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In a recent study posted to the bioRxiv* preprint server, researchers investigated the evolution of different severe acute respiratory syndrome coronavirus 2 (SARS-CoV-2) variants of concern (VOCs).
Novel variants of SARS-CoV-2 have been reported to differ from the previous variants in terms of improved transmission and more robust antibody evasion. While genomic surveillance of the virus has been consistently increased to curb coronavirus disease 2019 (COVID-19) infections, there is not enough knowledge regarding the evolution of the SARS-CoV-2 VOCs.
Between-host model of VOC emergence
In the present study, researchers examined the association between the emergence of SARS-CoV-2 VOCs and persistent transmission chains between individuals infected with acute COVID-19 or prolonged infections.
The team defined the effective virus population size as Ne=N/σ2 where N is the number of infectious individuals in the world and σ2 is the variance in secondary cases or the offspring number. Each acute infection detected was treated as one generation, wherein it was assumed that one virion was responsible for one transmission. The virus mutation rate was defined as μ per base per generation. In the case of mutant virus populations having a selective advantage in comparison to the background, the average offspring number was found to increase by a factor of 1+s.
The team investigated the probable effects of the fitness landscape on viral dynamics by analyzing the three limiting landscapes, namely landscapes 1, 2, and 3 that spanned a distinct range of biologically possible scenarios. These landscapes are characterized between-host fitness using an effective substitution rate. In all the three landscapes assessed, the peak was a VOC phenotype which had an advantage with respect to fitness as compared to its ancestor variant. The team assumed that SARS-CoV-2 Alpha, Beta, and Gamma VOCs were similar enough to be described using the same landscape and value of s, which was observed for the early rate of increase in the transmission of VOCs.
Landscape 1: single mutations
In this landscape, a single mutation was required to confer fitness advantages to a variant against the genetic background of existing SARS-CoV-2 lineages. The team observed that under high levels of overdispersion, landscape 1 could match the long waiting time required for the emergence of the first VOC. However, such overdispersion levels are not evidenced by any of the available studies conducted on the transmission of SARS-CoV-2. This landscape only rarely produced an evolutionary environment that could represent the emergence and distribution of the SARS-CoV-2 Alpha, Beta, and Gamma VOCs.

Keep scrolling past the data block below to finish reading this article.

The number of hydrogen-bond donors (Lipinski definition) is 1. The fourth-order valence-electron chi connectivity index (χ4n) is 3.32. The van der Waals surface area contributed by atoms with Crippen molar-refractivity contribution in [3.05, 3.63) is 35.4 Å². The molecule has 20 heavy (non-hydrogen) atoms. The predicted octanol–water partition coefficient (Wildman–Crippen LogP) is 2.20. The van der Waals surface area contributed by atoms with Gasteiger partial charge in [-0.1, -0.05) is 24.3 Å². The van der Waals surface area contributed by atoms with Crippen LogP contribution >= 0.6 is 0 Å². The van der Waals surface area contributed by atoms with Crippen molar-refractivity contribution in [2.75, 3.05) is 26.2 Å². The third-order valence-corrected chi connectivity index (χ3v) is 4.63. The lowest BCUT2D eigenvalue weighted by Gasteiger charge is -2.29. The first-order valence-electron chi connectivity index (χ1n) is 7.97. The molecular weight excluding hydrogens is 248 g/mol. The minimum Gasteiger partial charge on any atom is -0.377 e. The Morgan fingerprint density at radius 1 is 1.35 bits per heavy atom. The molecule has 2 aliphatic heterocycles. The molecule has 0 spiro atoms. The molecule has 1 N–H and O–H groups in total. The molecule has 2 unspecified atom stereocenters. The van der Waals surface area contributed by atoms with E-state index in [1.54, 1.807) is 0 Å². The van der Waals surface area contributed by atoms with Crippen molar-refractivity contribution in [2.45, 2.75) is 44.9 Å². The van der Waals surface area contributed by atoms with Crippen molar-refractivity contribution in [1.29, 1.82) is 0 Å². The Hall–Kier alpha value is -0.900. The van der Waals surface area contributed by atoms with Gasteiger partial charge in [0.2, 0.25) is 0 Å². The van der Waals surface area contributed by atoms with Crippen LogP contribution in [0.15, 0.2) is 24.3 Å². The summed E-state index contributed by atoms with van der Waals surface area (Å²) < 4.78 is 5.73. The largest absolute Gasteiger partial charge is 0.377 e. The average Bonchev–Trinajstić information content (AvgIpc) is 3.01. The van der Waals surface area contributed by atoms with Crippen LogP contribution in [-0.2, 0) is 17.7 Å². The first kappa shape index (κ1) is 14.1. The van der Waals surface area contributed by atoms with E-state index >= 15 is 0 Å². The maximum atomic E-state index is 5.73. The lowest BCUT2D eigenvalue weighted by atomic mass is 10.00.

Overall, landscape 1 predicted similar waiting periods for the emergence of the three VOCs which was inconsistent with the existing evidence. Hence, the team found no likely combination of factors that could result in the emergence of SARS-CoV-2 VOCs as per landscape 1.
Landscape 2: additive mutations
This landscape was associated with evolutionary pathways having K>1 major mutations responsible for the emergence of SARS-CoV-2 VOCs, with each K making a contribution of ≈s/K to variant fitness. When the team assumed that viral evolution was incident on a whole population level, it was observed that for a range of combinations of parameters, this landscape required up to four distinct mutations to generate appropriately long waiting time periods. Moreover, for combinations with more than four mutations, VOC lineages did not show emergence for any parameter combinations for mutation rate, selective coefficient, and effective population size.
The team also noted that the sequential fixation of viral mutations present at the population level indicated that the intermediate mutations were identifiable many months before the emergence of new VOCs. This too was inconsistent with the existing evidence around the world. The sequential fixation dynamics represented by the landscape generated a ladder-like phylogenetic association between the genetic background and the mutant populations wherein each new VOC mutation attained predominance before resulting in new lineages having novel mutations. The team also remarked that such a scenario was possible for SARS-CoV-2 only over longer time periods of evolution.
Landscape 3: fitness plateau crossing
Similar to landscape 2, landscape 3 represented evolutionary pathways involving K>1 major mutations responsible for the production of new SARS-CoV-2 VOCs. However, in landscape 3, the full K-mutant VOC genotype had a considerable selective advantage with respect to the background population. The team observed that only plateau crossing with K=2 was consistent with the waiting time period associated with the emergence of SARS-CoV-2. Plateaus requiring K>2 mutations needed significantly longer to cross and most of the parameter combinations resulted in either zero or one lineage.
Overall, the study findings showed that the waiting period for the emergence of SARS-CoV-2 VOCs along with the existing viral dynamics along with the required number of mutations in the previous VOC lineages was compatible with the VOC phenotype requiring several mutations as well as the VOCs that evolved within individuals having long-term COVID-19 infections.
bioRxiv publishes preliminary scientific reports that are not peer-reviewed and, therefore, should not be regarded as conclusive, guide clinical practice/health-related behavior, or treated as established information.